If you’re a soccer fan, or simply a sports fan in general, you’ve probably heard about the remarkable strides the US Women’s National Soccer team has made in recent years. They have been wiggling their way into more widely broadcasted games on well-known networks, with 15.6 million viewers tuning in to watch them win the final at the 2019 FIFA Women’s World Cup. They’ve made headlines by demanding equal pay for male and female athletes. They have inspired young girls all over the world to pursue soccer. But they’re an exception to the rule.

I don’t have to think back very long to remember the weekends when my dad would be flipping through channel after channel on the TV, searching for women’s soccer games for my sister (who played soccer) to watch, eventually landing on some obscure channel with a grainy quality. The men’s game would be available in HD, on multiple channels at once. And while women’s soccer has certainly made traction in the broadcasting network, the overall statistics in all sports categories show a much more gendered divide. While 40% of athletes in America are women, only 6-8% of total sports media coverage is devoted to them. Of the four major US Newspapers only 3.5% of all sports stories focus on women.¹ It bodes the prevalent question: why is it so hard for women to gain media coverage in the sports industry?

A large part of the issue seems to stem from the way sports are divided in terms of masculinity. The more masculine the sport, the less people seem to be inclined to watch women play. Women’s tennis, ice skating, and gymnastics, to name a few, typically have an easier time gaining an audience compared to women’s wrestling, rugby, and boxing. These are of course two ends of the spectrum when it comes to the perceived masculinity of sports, but the argument remains: when was the last time you watched a women’s rugby game on a major television network?

I’ve watched my sister switch from sport to sport over the years, shifting from ballet to soccer to softball to basketball to rugby, and with each new sport comes similar comments of how it’s unladylike to play such a physical sport, or why didn’t she just stick with ballet, or aren’t you nervous about the long term effects this will have on her body? Clearly, there is still the mindset in modern society that women should be slim and delicate, not muscular and heavyset. It’s no wonder then why major broadcasting networks don’t televise women’s sports: to a large proportion of the population, watching women participate in a sport that is aggressive and physical goes against the very nature of what a woman “should be,” and therefore makes the viewer feel uncomfortable. Broadcasting networks take these opinions into account and therefore focus on televising men’s sports as they know it will draw more views.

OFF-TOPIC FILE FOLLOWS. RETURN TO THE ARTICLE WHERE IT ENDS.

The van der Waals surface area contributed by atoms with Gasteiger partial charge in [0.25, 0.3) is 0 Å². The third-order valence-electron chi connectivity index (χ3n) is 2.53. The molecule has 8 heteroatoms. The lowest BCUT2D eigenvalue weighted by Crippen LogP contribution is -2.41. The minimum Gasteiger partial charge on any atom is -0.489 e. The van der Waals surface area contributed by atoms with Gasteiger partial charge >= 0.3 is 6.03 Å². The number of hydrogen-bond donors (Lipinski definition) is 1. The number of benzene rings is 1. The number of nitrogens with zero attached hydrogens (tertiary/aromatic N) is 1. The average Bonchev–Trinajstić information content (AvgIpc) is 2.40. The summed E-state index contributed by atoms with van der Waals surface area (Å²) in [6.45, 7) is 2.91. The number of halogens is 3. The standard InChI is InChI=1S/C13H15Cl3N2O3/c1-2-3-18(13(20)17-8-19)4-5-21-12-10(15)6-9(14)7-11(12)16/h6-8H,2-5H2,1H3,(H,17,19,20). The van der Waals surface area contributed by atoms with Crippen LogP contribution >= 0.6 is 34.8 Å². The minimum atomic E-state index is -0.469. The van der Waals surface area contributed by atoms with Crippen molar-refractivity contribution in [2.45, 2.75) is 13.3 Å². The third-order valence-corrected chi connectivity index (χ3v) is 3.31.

Others argue that the reason they don’t want to watch women’s sports is because it’s not as interesting as the men’s, and there lies another issue: the capability of a woman is still being compared to that of a man. Rather than observing women’s sports and appreciating the game in it’s own ways, women are consistently compared to the way men play the same sport. Women are criticized if they can’t be as tough or as quick as men, and the other skills women bring to the field are brushed aside. A prime example is the bias many hold toward softball, arguing the sport isn’t as interesting to watch and is easier to play because the field is smaller and the ball is bigger than in baseball. This viewpoint overlooks how one may appreciate softball for the quick reaction times players must have because the field is smaller and the strength needed to hit a ball that is heavier because it is bigger. When one considers the comparison of two sports from more than one angle, it becomes clear to see both sports are equally as challenging and thrilling to watch in their own unique ways.

Sports should not have to be played the same between men and women in order to be enjoyed. By buying into the sexist belief that women simply aren’t as appealing to watch as men, the media allows for the gender typing of sports to continue. This is detrimental to young girls who may be passionate about a certain sport, but grow up unable to find coverage of professional female athletes in the media. This also explains why a large proportion of girls quit sports, particularly in their teenage years, since they are told by society there is no profitable future for them in the world of sport. While boys are encouraged to play sports with the continued streaming of professional male athletes in HD with world renowned commentators in the background, girls are left with the scraps, trying desperately to search for other women as passionate about the sport as she is.

What needs to change is the mindset of modern society. Women are no longer adhering to the outdated societal stereotypes of the submissive homemaker, instead choosing to establish their own ground and pursue their own goals, and we need to begin to accept this change. Instead of clinging to the sexist hierarchy of the past, women should be praised and encouraged to participate in sports that have traditionally been male-dominated. This includes equal coverage of men’s and women’s sports on TV and other media. Without equal publicity in the media, women’s sports will continue to appear inferior to men’s. By providing equal coverage, women will be given the opportunity to attract sports fans and gain views, rather than being shut out from the sports fanatic world from the get-go. And by providing easier access to women’s sports, girls will be further inclined to continue to play. So it’s time to get over the fear of girls having muscle, playing fiercely, and sweating a little on live TV. The gender roles that have encapsulated the world for hundreds of years are finally beginning to break down—shouldn’t this apply to women’s sports too?